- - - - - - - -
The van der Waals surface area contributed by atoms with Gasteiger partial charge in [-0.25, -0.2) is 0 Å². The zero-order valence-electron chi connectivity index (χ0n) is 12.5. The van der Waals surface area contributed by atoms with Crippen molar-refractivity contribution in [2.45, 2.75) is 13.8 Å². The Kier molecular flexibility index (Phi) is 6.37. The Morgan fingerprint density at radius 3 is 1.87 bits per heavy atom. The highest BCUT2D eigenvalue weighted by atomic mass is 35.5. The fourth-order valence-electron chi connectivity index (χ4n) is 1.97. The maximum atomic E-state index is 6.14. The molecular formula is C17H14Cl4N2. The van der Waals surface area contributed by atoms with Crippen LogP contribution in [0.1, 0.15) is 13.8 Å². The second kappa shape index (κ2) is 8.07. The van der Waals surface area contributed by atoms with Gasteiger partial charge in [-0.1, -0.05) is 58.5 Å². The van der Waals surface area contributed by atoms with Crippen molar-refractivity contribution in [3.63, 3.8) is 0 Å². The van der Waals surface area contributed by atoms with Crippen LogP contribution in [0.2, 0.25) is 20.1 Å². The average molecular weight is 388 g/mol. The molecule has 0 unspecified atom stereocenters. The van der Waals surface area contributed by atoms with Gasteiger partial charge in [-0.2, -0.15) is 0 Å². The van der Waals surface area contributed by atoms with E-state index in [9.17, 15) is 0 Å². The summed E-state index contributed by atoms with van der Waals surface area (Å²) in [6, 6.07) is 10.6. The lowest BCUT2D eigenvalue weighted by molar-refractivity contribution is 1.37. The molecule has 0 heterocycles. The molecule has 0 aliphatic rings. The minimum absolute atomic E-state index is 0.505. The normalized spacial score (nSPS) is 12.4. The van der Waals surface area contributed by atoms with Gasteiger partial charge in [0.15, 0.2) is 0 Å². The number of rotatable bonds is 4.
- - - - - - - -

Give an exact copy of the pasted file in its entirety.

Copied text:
The van der Waals surface area contributed by atoms with Gasteiger partial charge in [-0.25, -0.2) is 0 Å². The zero-order valence-electron chi connectivity index (χ0n) is 12.5. The van der Waals surface area contributed by atoms with Crippen molar-refractivity contribution in [2.45, 2.75) is 13.8 Å². The Kier molecular flexibility index (Phi) is 6.37. The Morgan fingerprint density at radius 3 is 1.87 bits per heavy atom. The highest BCUT2D eigenvalue weighted by atomic mass is 35.5. The fourth-order valence-electron chi connectivity index (χ4n) is 1.97. The maximum atomic E-state index is 6.14. The molecular formula is C17H14Cl4N2. The van der Waals surface area contributed by atoms with Crippen LogP contribution in [0.1, 0.15) is 13.8 Å². The second kappa shape index (κ2) is 8.07. The van der Waals surface area contributed by atoms with Gasteiger partial charge in [-0.1, -0.05) is 58.5 Å². The van der Waals surface area contributed by atoms with Crippen molar-refractivity contribution in [3.63, 3.8) is 0 Å². The van der Waals surface area contributed by atoms with Crippen LogP contribution in [0.2, 0.25) is 20.1 Å². The average molecular weight is 388 g/mol. The molecule has 0 unspecified atom stereocenters. The van der Waals surface area contributed by atoms with Gasteiger partial charge in [-0.2, -0.15) is 0 Å². The van der Waals surface area contributed by atoms with E-state index in [9.17, 15) is 0 Å². The summed E-state index contributed by atoms with van der Waals surface area (Å²) in [6, 6.07) is 10.6. The lowest BCUT2D eigenvalue weighted by molar-refractivity contribution is 1.37. The molecule has 0 heterocycles. The molecule has 0 aliphatic rings. The minimum absolute atomic E-state index is 0.505. The normalized spacial score (nSPS) is 12.4. The van der Waals surface area contributed by atoms with Gasteiger partial charge in [0.15, 0.2) is 0 Å². The number of rotatable bonds is 4.